Patients who are diagnosed with Type 1 diabetes at a young age have greater risk of heart problems and shorter life expectancy compared to those with a later diagnosis, a study has found.
Life expectancy for individuals with younger onset disease is on average 16 years shorter than people without diabetes, and 10 years shorter than those diagnosed at an older age, the findings published in The Lancet show.
With around half of individuals with Type 1 diabetes diagnosed before the age of 14, the authors of the study said it highlights a need to consider wider and earlier use of cardioprotective measures such as statins and blood pressure lowering drugs for those affected.
Their findings suggest that individuals diagnosed before the age of 10 have a 30-times greater risk of serious cardiovascular outcomes such as heart attack and heart disease than those in the general population.
In comparison, risk levels are around six times higher for people diagnosed between the ages of 26 and 30.
They also found that patients with younger-onset Type 1 diabetes are four times as likely to die from any cause and have more than seven times the risk of dying from cardiovascular disease than their diabetes-free counterparts.
In contrast, people first diagnosed between ages 26 and 30 face a lower risk of dying from any cause and cardiovascular disease compared with their peers without diabetes.
The authors said the impact of Type 1 diabetes on younger people should not be underestimated, and there is a need to consider adding recommendations about the age of onset in future guidelines.
In the UK, there are around 400,000 people currently living with Type 1 diabetes, with more than 29,000 of them children, according to the charity JDRF.
Study co-author Professor Naveed Sattar, of the University of Glasgow, said: “While the absolute risk levels are higher in individuals who develop diabetes when older, simply due to age being a strong risk factor, the excess risk compared to healthy controls is much higher in those who developed diabetes when younger.
“If this higher excess risk persists over time in such individuals, they would be expected to have highest absolute risks at any given subsequent age.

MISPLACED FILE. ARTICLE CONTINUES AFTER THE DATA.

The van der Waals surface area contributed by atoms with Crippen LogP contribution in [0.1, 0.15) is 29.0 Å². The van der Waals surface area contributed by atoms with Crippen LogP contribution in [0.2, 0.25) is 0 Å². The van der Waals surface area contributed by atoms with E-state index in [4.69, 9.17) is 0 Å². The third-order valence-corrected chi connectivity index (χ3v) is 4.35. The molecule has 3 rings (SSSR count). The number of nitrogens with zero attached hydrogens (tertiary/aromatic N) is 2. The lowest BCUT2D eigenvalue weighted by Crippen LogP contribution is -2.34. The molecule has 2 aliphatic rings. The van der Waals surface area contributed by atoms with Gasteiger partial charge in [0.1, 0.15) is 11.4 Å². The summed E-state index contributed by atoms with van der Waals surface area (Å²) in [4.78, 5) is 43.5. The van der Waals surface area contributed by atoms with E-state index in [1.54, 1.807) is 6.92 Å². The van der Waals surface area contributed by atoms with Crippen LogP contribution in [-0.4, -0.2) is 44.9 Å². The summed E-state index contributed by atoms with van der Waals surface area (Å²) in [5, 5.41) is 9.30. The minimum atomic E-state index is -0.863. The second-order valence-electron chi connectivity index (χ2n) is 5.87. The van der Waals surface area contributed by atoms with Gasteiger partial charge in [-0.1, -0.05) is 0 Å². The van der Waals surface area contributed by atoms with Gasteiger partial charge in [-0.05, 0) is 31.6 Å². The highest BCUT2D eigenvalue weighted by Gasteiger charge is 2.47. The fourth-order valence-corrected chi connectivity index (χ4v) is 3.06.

“Indeed, those who develop Type 1 diabetes when under 10 years of age experience the greatest losses in life expectancy, compared to healthy controls.
“This is something we did not fully appreciate before.”
The large observational study followed more than 27,000 individuals in Sweden with Type 1 diabetes and more than 135,000 matched controls for an average of 10 years.
It found life expectancy was also markedly shorter for women with Type 1 diabetes – women who develop the condition before 10 years of age die on average around 18 years earlier than their diabetes-free counterparts.
Men with early-onset Type 1 diabetes die around 14 years earlier, while individuals diagnosed at 26 to 30 years old lose, on average, about 10 years of life.
Heart risks were also particularly pronounced in women, with those diagnosed before age 10 facing a 60-fold higher risk of heart disease and 90-times increased risk of heart attack than matched controls.
Men with young-onset diabetes have a 17 times greater risk of developing heart disease and 15 times higher risk of having a heart attack in early adulthood compared with those in the general population.
Prof Sattar added: “People with early-onset diabetes should more often be considered for cardioprotective drugs such as statins and blood pressure lowering medication when they reach 30 to 40 years of age.
“Currently, only around 10%-20% of individuals with Type 1 diabetes are taking statins by the age of 40.”
Dr Araz Rawshani, from the University of Gothenburg, who co-led the research, said: “Age at disease onset appears to be an important determinant of survival as well as cardiovascular outcomes in early adulthood, warranting consideration of earlier treatment with cardioprotective drugs.”